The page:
Europe's Shadow Economy: As Big As Germany

Tyler Durden's picture

On an unweighted average basis, European shadow economies are 22.1% of total economic activity or around $3.55 trillion (as large as Germany's whole economy). A report by Tax Research, suggests that Austria and Luxemburg have the smallest shadow economies in the euro area at 9.7% of GDP, while Bulgaria at 35.3% and Romania at 32.6% top the list. Of the major economies, Germany clocks in at 16%, France at 15%, Italy at 27% and Spain 22.5%. Stunningly, in terms of tax revenues lost, the shadow economy translates into an estimated €864bn or just over 7% of euro area GDP and, in context, accounts for 105.8% of the enture healthcare spending of the EU. It appears that more and more Europeans have no choice but to shift to a shadow economy (as taxes rise among other things), and this is the biggest threat to the entire economy. This is likely one reason the 'austerity' actions have not been successful since far less taxes are being paid via the conventional channels.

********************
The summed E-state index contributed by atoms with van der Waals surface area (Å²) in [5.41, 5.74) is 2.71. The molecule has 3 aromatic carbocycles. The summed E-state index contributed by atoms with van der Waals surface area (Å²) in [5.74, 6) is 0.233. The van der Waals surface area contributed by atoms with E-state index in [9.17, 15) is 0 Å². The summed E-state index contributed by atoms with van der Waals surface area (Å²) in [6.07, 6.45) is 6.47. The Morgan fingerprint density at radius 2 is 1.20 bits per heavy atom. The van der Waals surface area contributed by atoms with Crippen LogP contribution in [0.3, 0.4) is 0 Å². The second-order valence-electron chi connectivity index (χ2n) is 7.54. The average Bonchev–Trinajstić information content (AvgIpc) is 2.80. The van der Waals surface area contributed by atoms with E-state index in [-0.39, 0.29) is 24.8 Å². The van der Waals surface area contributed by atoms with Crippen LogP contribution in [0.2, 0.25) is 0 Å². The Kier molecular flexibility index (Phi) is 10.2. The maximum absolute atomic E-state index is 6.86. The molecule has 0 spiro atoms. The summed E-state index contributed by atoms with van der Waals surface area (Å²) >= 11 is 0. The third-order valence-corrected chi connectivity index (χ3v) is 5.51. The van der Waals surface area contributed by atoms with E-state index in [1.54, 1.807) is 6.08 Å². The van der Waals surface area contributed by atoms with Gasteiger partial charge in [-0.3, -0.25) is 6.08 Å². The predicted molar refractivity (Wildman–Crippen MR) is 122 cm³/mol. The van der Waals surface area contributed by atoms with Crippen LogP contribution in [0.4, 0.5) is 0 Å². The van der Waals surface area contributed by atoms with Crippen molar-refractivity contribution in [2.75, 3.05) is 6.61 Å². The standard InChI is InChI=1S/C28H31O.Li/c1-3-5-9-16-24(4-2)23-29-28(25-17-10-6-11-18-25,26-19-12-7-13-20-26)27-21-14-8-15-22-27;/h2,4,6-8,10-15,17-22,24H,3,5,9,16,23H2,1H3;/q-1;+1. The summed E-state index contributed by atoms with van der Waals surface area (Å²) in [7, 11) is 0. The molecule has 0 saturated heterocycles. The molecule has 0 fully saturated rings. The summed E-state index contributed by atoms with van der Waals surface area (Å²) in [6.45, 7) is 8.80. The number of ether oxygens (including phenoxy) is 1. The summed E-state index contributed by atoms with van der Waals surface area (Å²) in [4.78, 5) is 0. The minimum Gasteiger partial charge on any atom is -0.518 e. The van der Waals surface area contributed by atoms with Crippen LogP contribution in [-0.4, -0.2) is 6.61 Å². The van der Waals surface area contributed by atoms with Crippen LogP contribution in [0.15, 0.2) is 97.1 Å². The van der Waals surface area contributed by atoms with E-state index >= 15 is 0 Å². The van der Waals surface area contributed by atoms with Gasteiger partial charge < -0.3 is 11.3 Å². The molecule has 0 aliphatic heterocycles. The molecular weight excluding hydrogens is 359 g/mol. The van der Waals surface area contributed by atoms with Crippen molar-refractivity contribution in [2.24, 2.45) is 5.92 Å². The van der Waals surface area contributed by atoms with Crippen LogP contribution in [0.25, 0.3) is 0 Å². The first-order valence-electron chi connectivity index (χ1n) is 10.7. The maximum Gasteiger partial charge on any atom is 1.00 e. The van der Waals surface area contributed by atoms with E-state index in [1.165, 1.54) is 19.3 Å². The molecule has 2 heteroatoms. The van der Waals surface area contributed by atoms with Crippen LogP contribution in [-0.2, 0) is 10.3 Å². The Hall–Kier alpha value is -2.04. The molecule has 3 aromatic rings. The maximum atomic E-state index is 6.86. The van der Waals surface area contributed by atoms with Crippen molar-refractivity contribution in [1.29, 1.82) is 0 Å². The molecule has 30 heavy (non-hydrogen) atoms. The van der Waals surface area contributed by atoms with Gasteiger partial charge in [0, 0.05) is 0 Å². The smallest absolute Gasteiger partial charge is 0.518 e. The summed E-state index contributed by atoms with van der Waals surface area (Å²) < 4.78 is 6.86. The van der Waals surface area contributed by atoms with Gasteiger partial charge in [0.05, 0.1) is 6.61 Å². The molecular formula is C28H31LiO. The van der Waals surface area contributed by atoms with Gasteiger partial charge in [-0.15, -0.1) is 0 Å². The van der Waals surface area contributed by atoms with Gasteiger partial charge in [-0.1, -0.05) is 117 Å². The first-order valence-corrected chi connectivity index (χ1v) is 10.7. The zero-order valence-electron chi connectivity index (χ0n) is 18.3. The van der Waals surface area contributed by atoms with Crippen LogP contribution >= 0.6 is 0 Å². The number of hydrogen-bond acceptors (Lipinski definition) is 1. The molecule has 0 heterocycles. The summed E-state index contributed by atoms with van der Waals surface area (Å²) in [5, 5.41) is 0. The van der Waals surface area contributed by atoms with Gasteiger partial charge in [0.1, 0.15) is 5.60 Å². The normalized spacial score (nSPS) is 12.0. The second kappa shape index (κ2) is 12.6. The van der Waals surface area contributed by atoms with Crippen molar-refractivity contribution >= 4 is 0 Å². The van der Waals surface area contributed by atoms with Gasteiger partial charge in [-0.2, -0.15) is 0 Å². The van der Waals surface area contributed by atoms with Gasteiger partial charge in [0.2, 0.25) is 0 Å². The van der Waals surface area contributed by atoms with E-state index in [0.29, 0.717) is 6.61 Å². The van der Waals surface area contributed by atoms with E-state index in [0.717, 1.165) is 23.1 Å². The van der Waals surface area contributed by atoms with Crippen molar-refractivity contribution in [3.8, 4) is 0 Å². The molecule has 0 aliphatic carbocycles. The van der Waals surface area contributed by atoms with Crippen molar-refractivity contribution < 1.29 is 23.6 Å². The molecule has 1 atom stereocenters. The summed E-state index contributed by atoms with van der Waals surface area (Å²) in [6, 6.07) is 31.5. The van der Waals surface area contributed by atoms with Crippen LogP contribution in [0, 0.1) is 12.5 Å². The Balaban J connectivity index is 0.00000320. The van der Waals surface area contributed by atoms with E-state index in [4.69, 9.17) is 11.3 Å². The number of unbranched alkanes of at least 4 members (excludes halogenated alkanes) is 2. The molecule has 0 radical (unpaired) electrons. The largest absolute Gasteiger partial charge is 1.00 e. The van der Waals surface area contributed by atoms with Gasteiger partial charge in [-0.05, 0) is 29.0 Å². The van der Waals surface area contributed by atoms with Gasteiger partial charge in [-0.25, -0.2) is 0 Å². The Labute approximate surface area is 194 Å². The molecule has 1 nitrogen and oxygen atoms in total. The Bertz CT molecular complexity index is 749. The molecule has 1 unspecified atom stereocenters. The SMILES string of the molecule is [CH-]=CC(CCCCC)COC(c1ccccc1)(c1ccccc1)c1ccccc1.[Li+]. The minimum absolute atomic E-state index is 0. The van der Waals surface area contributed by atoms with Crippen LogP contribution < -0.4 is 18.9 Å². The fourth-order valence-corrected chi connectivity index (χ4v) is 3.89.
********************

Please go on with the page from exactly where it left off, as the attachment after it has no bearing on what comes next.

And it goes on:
The average shadow economy is 22.1% of the nation's economy...

 

Which equates to some dramatic absolute numbers...

and the corresponding losses of taxes are huge...

 

16 EU member states have a situation where the tax lost as a consequence of the existence of the shadow economy as a proportion of the annual deficit exceeds 100% - suggesting that tackling tax evasion could, in theory, entirely clear the annual deficit. Though of course, the politicians will not see the unintended consequence of that 'evasion' tackling that merely drives the economy more underground.